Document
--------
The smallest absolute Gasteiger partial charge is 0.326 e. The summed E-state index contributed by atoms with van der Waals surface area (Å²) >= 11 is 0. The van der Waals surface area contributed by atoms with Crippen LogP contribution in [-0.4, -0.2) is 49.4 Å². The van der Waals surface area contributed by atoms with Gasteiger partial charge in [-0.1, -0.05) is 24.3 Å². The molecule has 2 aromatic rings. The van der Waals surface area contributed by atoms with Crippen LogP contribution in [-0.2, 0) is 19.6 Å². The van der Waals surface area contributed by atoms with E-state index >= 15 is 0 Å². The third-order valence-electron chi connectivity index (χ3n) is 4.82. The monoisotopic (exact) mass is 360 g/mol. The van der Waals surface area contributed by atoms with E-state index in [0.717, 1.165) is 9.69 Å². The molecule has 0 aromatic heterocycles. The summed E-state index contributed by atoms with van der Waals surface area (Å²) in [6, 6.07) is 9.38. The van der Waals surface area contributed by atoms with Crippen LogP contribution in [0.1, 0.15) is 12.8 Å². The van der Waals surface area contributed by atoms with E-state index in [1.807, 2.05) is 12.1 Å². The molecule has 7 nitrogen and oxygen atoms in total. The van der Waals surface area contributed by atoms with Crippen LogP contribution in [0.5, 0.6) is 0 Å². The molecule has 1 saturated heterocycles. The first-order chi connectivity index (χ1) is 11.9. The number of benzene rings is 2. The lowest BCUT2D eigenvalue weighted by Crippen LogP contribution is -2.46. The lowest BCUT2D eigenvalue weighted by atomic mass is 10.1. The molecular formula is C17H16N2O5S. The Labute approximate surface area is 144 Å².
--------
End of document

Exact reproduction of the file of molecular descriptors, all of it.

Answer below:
The smallest absolute Gasteiger partial charge is 0.326 e. The summed E-state index contributed by atoms with van der Waals surface area (Å²) >= 11 is 0. The van der Waals surface area contributed by atoms with Crippen LogP contribution in [-0.4, -0.2) is 49.4 Å². The van der Waals surface area contributed by atoms with Gasteiger partial charge in [-0.1, -0.05) is 24.3 Å². The molecule has 2 aromatic rings. The van der Waals surface area contributed by atoms with Crippen LogP contribution in [-0.2, 0) is 19.6 Å². The van der Waals surface area contributed by atoms with E-state index >= 15 is 0 Å². The third-order valence-electron chi connectivity index (χ3n) is 4.82. The monoisotopic (exact) mass is 360 g/mol. The van der Waals surface area contributed by atoms with E-state index in [0.717, 1.165) is 9.69 Å². The molecule has 0 aromatic heterocycles. The summed E-state index contributed by atoms with van der Waals surface area (Å²) in [6, 6.07) is 9.38. The van der Waals surface area contributed by atoms with Crippen LogP contribution in [0.1, 0.15) is 12.8 Å². The van der Waals surface area contributed by atoms with E-state index in [1.807, 2.05) is 12.1 Å². The molecule has 7 nitrogen and oxygen atoms in total. The van der Waals surface area contributed by atoms with Crippen LogP contribution in [0.5, 0.6) is 0 Å². The molecule has 1 saturated heterocycles. The first-order chi connectivity index (χ1) is 11.9. The number of benzene rings is 2. The lowest BCUT2D eigenvalue weighted by Crippen LogP contribution is -2.46. The lowest BCUT2D eigenvalue weighted by atomic mass is 10.1. The molecular formula is C17H16N2O5S. The Labute approximate surface area is 144 Å².